The marsh surveys proved to be a fantastic opportunity to round out some of my Breeding Bird Atlas totals. After the excitement of the spoonbill discovery, we went on to find proof of nesting success for several saltmarsh specialty species. A fluffy Clapper Rail chick scurrying along a muddy creek bank was a welcome sight, and we also stumbled upon an active Marsh Wren nest with agitated parents nearby. We devoted a solid chunk of time to watching for Saltmarsh Sparrow confirmations, and we were rewarded by a bird making flights to and from a hidden nest to deliver food and carry away fecal sacs. On a subsequent survey with Stephane, we found a family group of Willow Flycatchers, with several fresh fledglings following their parents around and begging for meals. I also got to see my first Seaside Sparrows of the year on these outings, but we did not observe any definitive breeding behavior during our brief sightings. Another observation of note was a Clapper-type rail that seemed rather colorful compared to the typical individuals of our area. Whether it was simply a brighter variant, a hybrid with some King Rail blood, or a wanderer from a more southerly population, we’ll likely never know for sure. Birding is full of little mysteries!

My Atlas efforts weren’t limited to official surveys either. I documented a number of other species over the course of the summer, including some surprising regional rarities. When I got word that a small colony of Sedge Wrens had set up shop along a quiet road near Warwick, I hatched a plan with Ryan Zucker for day trip up to Orange County. I was happy to secure this long overdue state tick, bringing my New York list up to 380 species. Observations of nest construction and fecal sac carries as the birds fluttered through the weedy fields made for a fine bonus prize. Other noteworthy breeding confirmations in the past few months include a family of Northern Rough-winged Swallows and a Cliff Swallow gathering nesting material at Randall’s Island, fluffy Gadwall ducklings and newly-flighted Glossy Ibises at Jamaica Bay, and a mother Dickcissel carrying morsels of food at Croton Point Park in Westchester. I observed my 100th breeding confirmation for the Atlas in early August, when I spotted a Chimney Swift with a full throat pouch whizzing past my vantage point on the RFK Bridge and continuing on to make a food delivery somewhere amidst the rooftops of Astoria. After the sighting of an American Goldfinch family in Inwood a few weeks later, my Atlas total now stands at 102.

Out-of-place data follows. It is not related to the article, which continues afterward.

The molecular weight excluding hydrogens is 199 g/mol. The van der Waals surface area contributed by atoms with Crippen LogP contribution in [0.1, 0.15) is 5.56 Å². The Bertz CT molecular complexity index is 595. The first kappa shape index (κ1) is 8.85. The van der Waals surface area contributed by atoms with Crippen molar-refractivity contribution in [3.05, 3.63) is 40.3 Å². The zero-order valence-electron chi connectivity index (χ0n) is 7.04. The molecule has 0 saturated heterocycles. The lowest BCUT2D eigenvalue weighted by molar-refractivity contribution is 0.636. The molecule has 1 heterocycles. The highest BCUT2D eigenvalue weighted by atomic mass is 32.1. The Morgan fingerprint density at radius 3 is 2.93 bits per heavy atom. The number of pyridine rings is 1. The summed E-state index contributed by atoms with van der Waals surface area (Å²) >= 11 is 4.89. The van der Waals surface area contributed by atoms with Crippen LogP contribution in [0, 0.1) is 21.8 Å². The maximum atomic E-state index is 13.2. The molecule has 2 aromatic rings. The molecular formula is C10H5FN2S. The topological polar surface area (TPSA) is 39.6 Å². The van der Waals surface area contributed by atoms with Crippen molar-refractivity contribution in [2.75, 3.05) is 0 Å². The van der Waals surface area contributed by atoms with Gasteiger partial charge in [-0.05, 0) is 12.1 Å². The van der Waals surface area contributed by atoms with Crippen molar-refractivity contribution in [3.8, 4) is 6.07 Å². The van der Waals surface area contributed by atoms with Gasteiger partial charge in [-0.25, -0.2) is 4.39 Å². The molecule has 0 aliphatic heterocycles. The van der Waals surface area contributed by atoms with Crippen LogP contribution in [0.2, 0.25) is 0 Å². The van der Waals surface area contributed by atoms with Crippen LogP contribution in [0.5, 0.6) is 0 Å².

Jamaica Bay remained the hot place to be in NYC through at least mid-August. I probably spent more time on the East Pond this season than I have in the last 5 years put together, and all of those hours clearly paid off. Ryan and Dmitriy Aronov met me for several jaunts around the refuge, and I also teamed up on various occasions with Corey Finger, Akilah Lewis, Andrew Marden, and Adam Cunningham. There were plenty of exciting migrants to be seen every time we visited. The Black-bellied Whistling-Duck persisted as a star attraction for much of the summer, but it certainly didn’t have the stage all to itself. A small flock of Wilson’s Phalaropes was later joined by a trio of Red-necked Phalaropes, and I also heard a Least Bittern calling from the phragmites during one of my visits. Perhaps the pond’s most remarkable guest was a leucistic Bank Swallow that lingered for several weeks. Repeatedly encountering this ghostly, nearly pure white individual was an absolute delight, and we all thoroughly enjoyed the challenge presented by photographing a rapid-flying pale bird against the sky and the water.

Unfortunately, this wonderful summer was not without its downsides. In years past, August would have likely seen me joining a continental shelf expedition aboard the good old Brooklyn VI. Earlier this season, we learned that the esteemed See Life Paulagics team was regrettably closing their doors for good. There’s no that denying Paul and Anita Guris have provided countless birders in New York, New Jersey, and beyond with memories to last a lifetime. While I’m hopeful that the New York pelagic scene will live on in some form, this end of an era left me with no obvious way to get the boat-based birding fix I’ve been craving since the pre-pandemic days. I managed to get out to sea again with Jacqi, Edem, and Kelsey when we took a trip aboard the American Princess whale watching vessel. It was no substitute for an overnight deep sea adventure, but we did spot a pod of Bottlenose Dolphins, some Royal Terns, and a pair of distant flyby Red-necked Phalaropes. Any day spent on the water is a good one!